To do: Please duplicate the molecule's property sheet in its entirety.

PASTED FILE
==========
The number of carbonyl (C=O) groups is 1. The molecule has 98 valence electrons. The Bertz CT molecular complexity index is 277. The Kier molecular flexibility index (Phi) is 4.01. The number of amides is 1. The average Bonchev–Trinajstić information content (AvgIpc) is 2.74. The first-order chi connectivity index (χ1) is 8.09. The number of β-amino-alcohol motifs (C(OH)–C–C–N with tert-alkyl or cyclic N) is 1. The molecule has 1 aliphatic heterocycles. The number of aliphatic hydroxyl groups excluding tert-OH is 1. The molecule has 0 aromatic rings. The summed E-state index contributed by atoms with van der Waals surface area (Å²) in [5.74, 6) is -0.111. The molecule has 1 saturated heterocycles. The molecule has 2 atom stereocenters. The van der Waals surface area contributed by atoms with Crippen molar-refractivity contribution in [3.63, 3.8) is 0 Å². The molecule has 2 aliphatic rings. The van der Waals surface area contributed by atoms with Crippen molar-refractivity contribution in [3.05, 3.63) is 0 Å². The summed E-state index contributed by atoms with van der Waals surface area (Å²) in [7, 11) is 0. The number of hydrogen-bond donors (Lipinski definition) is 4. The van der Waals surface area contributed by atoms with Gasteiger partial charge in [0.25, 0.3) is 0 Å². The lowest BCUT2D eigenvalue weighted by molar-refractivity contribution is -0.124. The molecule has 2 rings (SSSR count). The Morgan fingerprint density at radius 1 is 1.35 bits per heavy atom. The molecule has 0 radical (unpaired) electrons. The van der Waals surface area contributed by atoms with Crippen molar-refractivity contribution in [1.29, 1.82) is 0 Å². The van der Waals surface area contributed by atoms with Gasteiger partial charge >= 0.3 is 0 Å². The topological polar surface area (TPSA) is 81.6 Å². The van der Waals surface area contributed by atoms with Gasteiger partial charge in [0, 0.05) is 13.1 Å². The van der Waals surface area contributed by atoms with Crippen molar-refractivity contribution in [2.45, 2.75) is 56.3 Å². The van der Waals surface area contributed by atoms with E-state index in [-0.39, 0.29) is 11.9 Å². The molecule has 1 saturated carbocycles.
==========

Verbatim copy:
The number of carbonyl (C=O) groups is 1. The molecule has 98 valence electrons. The Bertz CT molecular complexity index is 277. The Kier molecular flexibility index (Phi) is 4.01. The number of amides is 1. The average Bonchev–Trinajstić information content (AvgIpc) is 2.74. The first-order chi connectivity index (χ1) is 8.09. The number of β-amino-alcohol motifs (C(OH)–C–C–N with tert-alkyl or cyclic N) is 1. The molecule has 1 aliphatic heterocycles. The number of aliphatic hydroxyl groups excluding tert-OH is 1. The molecule has 0 aromatic rings. The summed E-state index contributed by atoms with van der Waals surface area (Å²) in [5.74, 6) is -0.111. The molecule has 1 saturated heterocycles. The molecule has 2 atom stereocenters. The van der Waals surface area contributed by atoms with Crippen molar-refractivity contribution in [3.63, 3.8) is 0 Å². The molecule has 2 aliphatic rings. The van der Waals surface area contributed by atoms with Crippen molar-refractivity contribution in [3.05, 3.63) is 0 Å². The summed E-state index contributed by atoms with van der Waals surface area (Å²) in [7, 11) is 0. The number of hydrogen-bond donors (Lipinski definition) is 4. The van der Waals surface area contributed by atoms with Gasteiger partial charge in [0.25, 0.3) is 0 Å². The lowest BCUT2D eigenvalue weighted by molar-refractivity contribution is -0.124. The molecule has 2 rings (SSSR count). The Morgan fingerprint density at radius 1 is 1.35 bits per heavy atom. The molecule has 0 radical (unpaired) electrons. The van der Waals surface area contributed by atoms with Crippen molar-refractivity contribution in [1.29, 1.82) is 0 Å². The van der Waals surface area contributed by atoms with Gasteiger partial charge >= 0.3 is 0 Å². The topological polar surface area (TPSA) is 81.6 Å². The van der Waals surface area contributed by atoms with Gasteiger partial charge in [0, 0.05) is 13.1 Å². The van der Waals surface area contributed by atoms with Crippen molar-refractivity contribution in [2.45, 2.75) is 56.3 Å². The van der Waals surface area contributed by atoms with E-state index in [-0.39, 0.29) is 11.9 Å². The molecule has 1 saturated carbocycles.